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I know I'm not supposed to ask specific questions so I'll try to generalize it a bit.

I'm studying Calculus in Several Variables and we have not been taught how to solve PDEs nor does it seem like we will be taught any time soon. I've been scouring the internet trying to find how one solves this kind of problem to no avail. Watched tons of videos and read tons of documents. Perhaps I'm stupid, I don't mind admitting that. Here is the problem in question.

$$\frac{\partial}{\partial x}f(x,y)-3x \left( \frac{\partial}{\partial y}f(x,y)\right)=y$$ With the initial condition: $f(x,0)=x^3+x^2$

And a recommendation to change the variables like such: $\begin{cases}u=ax^2+y \\ v=x\end{cases}$

The only thing we have done regarding PDEs within this course has been an introduction to what they are. We did not once go through how to actually solve them and I've looked through the entirety of the literature and future classes. There's nothing regarding PDEs.

I tried to solve it on my own, but didn't get far. I though maybe using the chain rule and comparing the sides would lead somewhere, or perhaps choosing $a$ so the problem become simpler. But I get stuck no matter what. I found a few articles explaining how to solve homogenous cases, but they seem advanced as they contain methods I'm not at all familiar with. Finding anything regarding nonhomogeneous cases is even more difficult. In any case, I would very much like to understand how to solve such a problem and not just know the answer. So in my desperation and lack of sleep I am here to ask: how does one go about solving this?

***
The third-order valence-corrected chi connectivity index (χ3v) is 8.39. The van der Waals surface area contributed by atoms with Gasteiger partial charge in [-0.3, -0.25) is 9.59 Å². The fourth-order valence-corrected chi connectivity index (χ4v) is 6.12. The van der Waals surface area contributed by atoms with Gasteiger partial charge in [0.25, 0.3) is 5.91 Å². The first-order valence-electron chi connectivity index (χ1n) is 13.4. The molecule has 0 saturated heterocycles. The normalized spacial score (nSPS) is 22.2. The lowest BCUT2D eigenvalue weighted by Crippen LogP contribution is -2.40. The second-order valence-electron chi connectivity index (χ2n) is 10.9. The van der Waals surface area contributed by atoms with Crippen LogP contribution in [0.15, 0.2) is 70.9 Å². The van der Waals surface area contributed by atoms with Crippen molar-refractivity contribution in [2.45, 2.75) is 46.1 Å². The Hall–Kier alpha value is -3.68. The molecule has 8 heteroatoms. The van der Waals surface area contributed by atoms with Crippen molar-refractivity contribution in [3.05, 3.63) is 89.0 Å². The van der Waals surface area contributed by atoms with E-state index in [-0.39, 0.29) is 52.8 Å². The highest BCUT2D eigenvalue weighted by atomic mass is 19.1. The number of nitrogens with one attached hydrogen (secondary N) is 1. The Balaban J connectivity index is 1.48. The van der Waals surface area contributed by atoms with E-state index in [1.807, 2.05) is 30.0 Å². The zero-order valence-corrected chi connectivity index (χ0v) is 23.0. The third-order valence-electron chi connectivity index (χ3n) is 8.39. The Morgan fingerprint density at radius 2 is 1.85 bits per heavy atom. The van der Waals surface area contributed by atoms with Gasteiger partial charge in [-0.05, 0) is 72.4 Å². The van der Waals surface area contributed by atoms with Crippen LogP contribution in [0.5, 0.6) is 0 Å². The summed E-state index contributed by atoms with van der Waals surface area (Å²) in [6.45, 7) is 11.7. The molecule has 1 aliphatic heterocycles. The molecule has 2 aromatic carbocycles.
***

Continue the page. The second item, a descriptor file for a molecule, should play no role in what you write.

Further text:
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1 Answer 1

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$\frac{\partial f}{\partial x}-3x \frac{\partial f}{\partial y}=y\tag{1}$

$(1)$ is a Quasi-linear pde.

Lagrange's auxiliary equation(conversion of a quasi-linear pde to a system of odes):

$\frac{dx}{1}=\frac{dy}{-3x}=\frac{df}{y}$

On solving :$$\frac{dx}{1}=\frac{dy}{-3x}$$

$$y+\frac{3x^2}{2}=C_1\tag{2}$$

On solving :

$\begin{align}&\frac{dx}{1}=\frac{df}{y}\\&(C_1-\frac{3x^2}{2})dx=df\\&C_1x-\frac{x^3}{2}+C_2=f\\&xy+x^3+C_2=f\tag{3}\end{align}$

Hence solution is given by

$\begin{align}f(x,y)-xy-x^3=\phi(y-\frac{3x^2}{2})\end{align}$

Putting initial condition:

$x^3+x^2=f(x, 0) =x^3+\phi(-\frac{3x^2}{2}) $

Hence $\phi(t) =-\frac{2t}{3}$

Complete solution:

$f(x, y) =xy+x^3+x^2-\frac{2y}{3}$

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  • $\begingroup$ From the links you sent it says "The general solution to a quasi-linear PDE can be written in the form $F(\psi_1,\psi_2)=0$. How did you get $\phi\left(y-\frac{3x^2}{2}\right)$? $\endgroup$ Commented Apr 12, 2023 at 21:32
  • $\begingroup$ Or $\psi_1=F(\psi_2) $ $\endgroup$ Commented Apr 13, 2023 at 2:29
  • $\begingroup$ The correct answer was $xy+x^3+x^2+\frac{2y}{3}$, but your answer was extremely helpful nonetheless. I think you accidently wrote a minus instead of a plus inside $\phi$ after $(3)$. I still don't quite understand how we get that $C_2$ is a function of $C_1$ i.e. $C_2 = \phi(C_1)$ or as you put it $\psi_1 = F(\psi_2)$. I didn't see that anywhere from the links you sent. Is it somehow implied from $F(\psi_1,\psi_2)=0$? $\endgroup$ Commented Apr 16, 2023 at 21:54
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    $\begingroup$ $\psi_1(x, y) =C_1$ and $\psi_2(x, y) =C_2$ $\\$Any relation between $\psi_1, \psi_2(\text{ or} C_1, C_2) $ is a solution ( called integral surface) $\endgroup$ Commented Apr 17, 2023 at 2:21

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